Apple does not break out sales of the Apple Watch. To date, there are at least 120 million Apple Watch users — most of them in the United States — according to estimates by Counterpoint Research.
In China and South Korea, Huawei, Xiaomi and Samsung have also rapidly increased wearable sales among young people.
Any technology used by children raises questions of risks and harms. Social media platforms in particular have faced scrutiny in recent years, with lawmakers holding congressional hearings on the issue in 2021 and homing in on whether sites like Instagram led to poor self-esteem among teenagers.
But smartwatches are inherently limited in their abilities, said Jim Steyer, chief executive of Common Sense Media, a nonprofit that reviews media and technology for families. Since smartwatches have minimal apps and no web browser or camera, children are less likely to be exposed to distracting games, sexting and other adult content, he said. Not owning a smartphone also encourages children to continue learning how to do things independently, like completing homework assignments without looking up answers online, he said.
“You want to be able to contact them, but you don’t want them spending all day on a screen,” Steyer said.
Still, buying a smartwatch for children can hook them to technology early. When young people use a product, they tend to remain loyal to the brand as they grow up and become working professionals, analysts said.
Jon Desi and his wife recently used an Apple Watch SE as training wheels for a smartphone for their daughter, Catie, when she was 10. When she started playing outside more at the beginning of the pandemic, they couldn’t find an “old-style phone” so their daughter would have more freedom to venture around their neighborhood in Hunt Valley, Maryland, they said. They settled on the Apple Watch instead.
“We wanted to give her a way to communicate without giving her Pandora’s box at the age of 10,” Desi said.
But the watch came with a stipulation: Catie had to charge it and wear it regularly, answer when they called and text back in a reasonable amount of time to receive a smartphone.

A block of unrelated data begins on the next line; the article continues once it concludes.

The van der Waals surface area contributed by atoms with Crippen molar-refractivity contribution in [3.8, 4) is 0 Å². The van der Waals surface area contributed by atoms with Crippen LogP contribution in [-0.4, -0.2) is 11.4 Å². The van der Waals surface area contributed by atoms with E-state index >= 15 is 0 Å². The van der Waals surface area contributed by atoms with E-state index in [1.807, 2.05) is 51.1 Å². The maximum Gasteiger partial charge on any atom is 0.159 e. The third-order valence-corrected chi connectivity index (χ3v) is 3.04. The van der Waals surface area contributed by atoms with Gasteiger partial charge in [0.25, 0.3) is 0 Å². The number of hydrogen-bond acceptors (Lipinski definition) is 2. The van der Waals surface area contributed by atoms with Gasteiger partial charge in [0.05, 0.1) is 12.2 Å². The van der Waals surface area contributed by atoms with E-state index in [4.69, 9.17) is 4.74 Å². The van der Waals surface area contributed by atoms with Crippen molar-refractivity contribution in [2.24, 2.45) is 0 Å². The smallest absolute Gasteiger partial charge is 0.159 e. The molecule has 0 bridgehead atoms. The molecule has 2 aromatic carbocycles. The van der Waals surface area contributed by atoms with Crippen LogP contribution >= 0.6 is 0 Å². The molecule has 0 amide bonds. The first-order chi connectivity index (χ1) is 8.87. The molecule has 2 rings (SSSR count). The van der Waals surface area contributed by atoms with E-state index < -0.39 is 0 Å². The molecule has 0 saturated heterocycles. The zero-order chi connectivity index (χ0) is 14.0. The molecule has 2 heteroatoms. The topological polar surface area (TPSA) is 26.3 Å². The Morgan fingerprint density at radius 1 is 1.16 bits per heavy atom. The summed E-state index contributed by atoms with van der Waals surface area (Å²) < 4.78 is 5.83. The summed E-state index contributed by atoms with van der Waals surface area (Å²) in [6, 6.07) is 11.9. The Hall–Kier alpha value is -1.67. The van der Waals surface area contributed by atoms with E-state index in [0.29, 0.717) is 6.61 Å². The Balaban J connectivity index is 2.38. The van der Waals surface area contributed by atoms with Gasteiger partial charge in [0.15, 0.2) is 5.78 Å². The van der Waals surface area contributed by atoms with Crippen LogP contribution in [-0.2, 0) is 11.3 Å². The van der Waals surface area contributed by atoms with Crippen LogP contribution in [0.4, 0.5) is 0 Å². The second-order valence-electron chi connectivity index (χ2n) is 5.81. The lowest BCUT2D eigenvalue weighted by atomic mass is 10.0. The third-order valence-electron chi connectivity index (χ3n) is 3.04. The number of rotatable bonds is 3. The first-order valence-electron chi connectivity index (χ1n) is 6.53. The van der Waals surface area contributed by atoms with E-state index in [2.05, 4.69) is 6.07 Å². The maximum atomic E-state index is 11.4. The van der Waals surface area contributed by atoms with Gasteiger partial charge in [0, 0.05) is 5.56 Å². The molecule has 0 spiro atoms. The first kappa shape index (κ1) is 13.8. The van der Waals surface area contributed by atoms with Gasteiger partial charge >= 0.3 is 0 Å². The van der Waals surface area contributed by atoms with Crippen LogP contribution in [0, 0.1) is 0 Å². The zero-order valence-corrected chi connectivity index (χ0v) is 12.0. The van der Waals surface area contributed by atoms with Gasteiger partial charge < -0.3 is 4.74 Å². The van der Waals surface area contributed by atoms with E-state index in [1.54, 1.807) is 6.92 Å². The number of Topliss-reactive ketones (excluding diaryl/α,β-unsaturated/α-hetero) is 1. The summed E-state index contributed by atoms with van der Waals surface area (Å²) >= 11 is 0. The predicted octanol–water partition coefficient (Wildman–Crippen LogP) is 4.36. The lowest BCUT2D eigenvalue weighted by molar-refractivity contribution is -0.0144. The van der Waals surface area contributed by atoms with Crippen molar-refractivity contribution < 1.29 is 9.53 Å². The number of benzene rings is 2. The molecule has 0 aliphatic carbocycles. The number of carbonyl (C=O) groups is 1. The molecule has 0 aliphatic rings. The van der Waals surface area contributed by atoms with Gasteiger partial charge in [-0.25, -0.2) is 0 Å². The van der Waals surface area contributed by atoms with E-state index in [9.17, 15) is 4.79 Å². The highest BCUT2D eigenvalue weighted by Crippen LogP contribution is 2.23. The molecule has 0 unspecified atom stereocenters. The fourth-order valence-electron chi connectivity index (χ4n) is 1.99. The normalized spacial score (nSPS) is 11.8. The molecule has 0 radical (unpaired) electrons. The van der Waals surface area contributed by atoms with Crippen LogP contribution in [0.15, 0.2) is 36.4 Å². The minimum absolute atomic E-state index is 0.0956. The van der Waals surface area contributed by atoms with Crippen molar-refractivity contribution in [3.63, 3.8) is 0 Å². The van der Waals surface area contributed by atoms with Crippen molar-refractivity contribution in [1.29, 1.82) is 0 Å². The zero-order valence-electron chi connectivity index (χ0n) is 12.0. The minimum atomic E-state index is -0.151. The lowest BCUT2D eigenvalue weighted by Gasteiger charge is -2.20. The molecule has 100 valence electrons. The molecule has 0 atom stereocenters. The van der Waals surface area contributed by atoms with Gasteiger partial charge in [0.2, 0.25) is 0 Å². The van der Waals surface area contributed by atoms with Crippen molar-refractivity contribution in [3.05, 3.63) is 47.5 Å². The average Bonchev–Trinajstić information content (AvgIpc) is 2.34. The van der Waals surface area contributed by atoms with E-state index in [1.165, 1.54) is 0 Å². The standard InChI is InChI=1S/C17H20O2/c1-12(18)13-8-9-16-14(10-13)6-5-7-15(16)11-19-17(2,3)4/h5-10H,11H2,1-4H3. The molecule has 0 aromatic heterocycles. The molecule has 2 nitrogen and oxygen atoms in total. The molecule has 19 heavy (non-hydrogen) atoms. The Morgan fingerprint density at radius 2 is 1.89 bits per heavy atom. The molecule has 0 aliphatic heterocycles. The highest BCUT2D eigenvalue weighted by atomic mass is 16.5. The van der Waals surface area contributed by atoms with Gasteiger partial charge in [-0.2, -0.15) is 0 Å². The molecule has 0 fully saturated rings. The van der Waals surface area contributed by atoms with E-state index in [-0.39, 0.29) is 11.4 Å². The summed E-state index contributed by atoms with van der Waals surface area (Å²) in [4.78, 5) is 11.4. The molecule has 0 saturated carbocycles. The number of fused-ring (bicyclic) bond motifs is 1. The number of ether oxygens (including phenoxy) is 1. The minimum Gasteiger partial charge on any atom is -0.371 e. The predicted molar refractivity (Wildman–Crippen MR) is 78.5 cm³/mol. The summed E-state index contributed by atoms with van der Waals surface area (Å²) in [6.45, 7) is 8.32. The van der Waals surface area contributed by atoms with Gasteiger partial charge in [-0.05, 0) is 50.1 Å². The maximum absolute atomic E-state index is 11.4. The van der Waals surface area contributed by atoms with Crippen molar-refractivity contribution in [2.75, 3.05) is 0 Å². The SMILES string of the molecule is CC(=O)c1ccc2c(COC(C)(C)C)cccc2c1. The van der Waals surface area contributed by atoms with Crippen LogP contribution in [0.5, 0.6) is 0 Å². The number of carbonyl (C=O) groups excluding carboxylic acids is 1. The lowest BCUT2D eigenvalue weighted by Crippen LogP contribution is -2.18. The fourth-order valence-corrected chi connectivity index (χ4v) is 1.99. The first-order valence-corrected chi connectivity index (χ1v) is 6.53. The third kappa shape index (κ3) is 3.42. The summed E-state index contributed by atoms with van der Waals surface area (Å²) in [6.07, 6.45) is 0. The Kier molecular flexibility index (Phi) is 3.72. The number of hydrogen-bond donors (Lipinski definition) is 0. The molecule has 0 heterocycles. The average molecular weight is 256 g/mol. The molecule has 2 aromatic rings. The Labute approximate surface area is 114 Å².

It became “the carrot to enforce responsible behaviors,” Desi said.
In July, he and his wife purchased an iPhone for Catie, now 11, and handed her Apple Watch down to their 10-year-old son, Tommy. When their 5-year-old daughter, Ellie, is older, they anticipate handing down the Apple Watch again.
“I had wanted it for a little while, and I was trying to earn it,” Tommy said. “It always looks cool when someone has it.”
A smartwatch is not a guaranteed delay to a cellphone. Todd Golub and his wife, who live in New York City, gave an Apple Watch SE to their son Ronan when he was 10, as he began exploring the city by himself. The watch was more difficult to break and lose than a phone, and Ronan used its mobile wallet to pay for food and public transit.
But last fall, they bought an iPhone for Ronan, now 12, when he entered middle school because all his schoolmates had smartphones. Golub, 49, said he would have preferred to introduce a smartphone at least a year later but worried his son would feel like he was missing out.
“Should I have pushed that out further? Yes,” he said. “But I remember being their age.”
Now Ronan often forgets to charge and wear the watch. The watch, Golub said, is “almost irrelevant.”